Governor Andrew M. Cuomo today announced $112.2 million in funding has been awarded to 81 projects that support bicycle and pedestrian enhancements and improve air quality across New York. Among the projects, the City of Ogdensburg will receive $1,644,800 to extend the existing Maple City Trail across the abandoned rail road trestle bridge, locally known as the Black Bridge.
The City’s Department of Planning and Development prepared the successful grant application last fall and has since been working closely with the County, and adjoining property owners in anticipation of this announcement. City Manager Sarah Purdy refers to this project as a “bright spot” for the community, “an opportunity to improve one of the City’s greatest recreational assets”.
The conversion and use of this abandoned railroad bridge and corridor for pedestrian, bicyclist and other non-motorized transportation users will add 2,400’ to the existing trail and create a loop with the Black River Trail (Maple Traditions) Scenic Byway at State Rt. 812. The rail bridge will connect the existing trail to State Highway 812 through via a series of easements through privately held property adjacent to the bridge. The proposed extension is a recommendation dating back to the 2004 City of Ogdensburg Waterfront Redevelopment Action Plan that has carried through to the more recent 2013 Local Waterfront Revitalization Program (LWRP), 2015 Oswegatchie Blueway Trail Plan, and Brownfield Opportunity Area Plan. “It’s a concept that has continued to be of interest to the community over the years, and now with this funding combined with funding awarded as part of the 2016 CFA’s, we will be able to make it a reality” said Director of Planning Andrea L. Smith.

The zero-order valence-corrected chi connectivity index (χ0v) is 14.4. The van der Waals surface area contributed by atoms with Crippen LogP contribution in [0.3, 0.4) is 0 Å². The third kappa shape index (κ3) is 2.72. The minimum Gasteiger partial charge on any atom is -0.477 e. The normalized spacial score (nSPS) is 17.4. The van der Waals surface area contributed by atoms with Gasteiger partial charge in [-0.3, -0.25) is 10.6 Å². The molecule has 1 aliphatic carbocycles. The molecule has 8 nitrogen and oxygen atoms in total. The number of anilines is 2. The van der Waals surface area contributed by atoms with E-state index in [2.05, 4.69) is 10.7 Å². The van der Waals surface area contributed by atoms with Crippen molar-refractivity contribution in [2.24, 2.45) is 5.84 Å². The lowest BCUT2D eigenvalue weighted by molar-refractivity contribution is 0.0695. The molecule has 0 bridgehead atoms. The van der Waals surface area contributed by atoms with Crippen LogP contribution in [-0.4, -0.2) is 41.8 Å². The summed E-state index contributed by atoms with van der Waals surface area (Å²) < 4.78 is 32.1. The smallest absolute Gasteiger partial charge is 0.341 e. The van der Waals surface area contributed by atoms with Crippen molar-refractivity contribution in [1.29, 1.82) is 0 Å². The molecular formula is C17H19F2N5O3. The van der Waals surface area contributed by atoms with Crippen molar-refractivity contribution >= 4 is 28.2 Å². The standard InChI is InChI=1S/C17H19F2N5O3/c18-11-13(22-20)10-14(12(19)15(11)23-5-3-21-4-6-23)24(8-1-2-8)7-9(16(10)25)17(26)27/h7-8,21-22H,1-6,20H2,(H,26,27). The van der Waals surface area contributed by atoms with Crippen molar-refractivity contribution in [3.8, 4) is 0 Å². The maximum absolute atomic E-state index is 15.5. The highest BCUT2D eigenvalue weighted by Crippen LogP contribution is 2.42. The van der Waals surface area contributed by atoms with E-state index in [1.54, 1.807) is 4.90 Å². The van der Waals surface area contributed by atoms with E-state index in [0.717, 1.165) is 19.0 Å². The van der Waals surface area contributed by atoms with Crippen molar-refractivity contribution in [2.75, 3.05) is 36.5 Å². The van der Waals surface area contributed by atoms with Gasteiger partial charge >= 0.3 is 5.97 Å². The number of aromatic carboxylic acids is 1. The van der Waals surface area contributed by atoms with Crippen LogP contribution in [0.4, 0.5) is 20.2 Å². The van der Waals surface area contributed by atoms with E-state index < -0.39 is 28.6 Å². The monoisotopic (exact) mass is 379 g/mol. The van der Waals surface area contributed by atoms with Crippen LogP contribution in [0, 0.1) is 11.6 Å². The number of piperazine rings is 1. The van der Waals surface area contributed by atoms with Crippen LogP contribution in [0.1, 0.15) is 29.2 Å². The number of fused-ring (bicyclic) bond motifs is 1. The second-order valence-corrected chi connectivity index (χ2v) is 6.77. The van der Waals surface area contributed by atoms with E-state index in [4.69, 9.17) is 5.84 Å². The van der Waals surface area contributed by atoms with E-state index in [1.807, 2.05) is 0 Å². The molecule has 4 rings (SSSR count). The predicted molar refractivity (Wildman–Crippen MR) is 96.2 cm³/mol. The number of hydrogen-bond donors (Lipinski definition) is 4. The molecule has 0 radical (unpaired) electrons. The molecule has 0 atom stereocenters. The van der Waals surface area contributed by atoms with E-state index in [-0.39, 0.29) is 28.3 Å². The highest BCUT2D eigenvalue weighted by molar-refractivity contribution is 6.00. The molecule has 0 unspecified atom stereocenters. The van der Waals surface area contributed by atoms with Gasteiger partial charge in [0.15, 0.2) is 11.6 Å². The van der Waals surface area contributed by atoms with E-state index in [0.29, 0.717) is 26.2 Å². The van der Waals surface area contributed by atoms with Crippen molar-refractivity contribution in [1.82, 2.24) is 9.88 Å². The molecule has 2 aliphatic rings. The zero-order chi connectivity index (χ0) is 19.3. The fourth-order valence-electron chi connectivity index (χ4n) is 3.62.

The City has worked closely with St. Lawrence County to acquire title to the railroad bridge since submitting the application. Ogdensburg has also partnered with Clarkson University senior engineering students and Construction Engineering Management Director, Erik Backus to help with the design of this project. “I believe having students engaged in real-world projects greatly enhances the learning experience for soon-to-be practicing intern engineers,” said Backus, who reached out to Smith in the fall after reading about the City’s application to propose the senior design course project. “The idea we agreed upon was for the students to develop a concept design for the trail and rail bridge reuse in order to jumpstart the design process for the eventual real project.” Ms. Smith said the students will be presenting their final design next week, “how timely this award is”.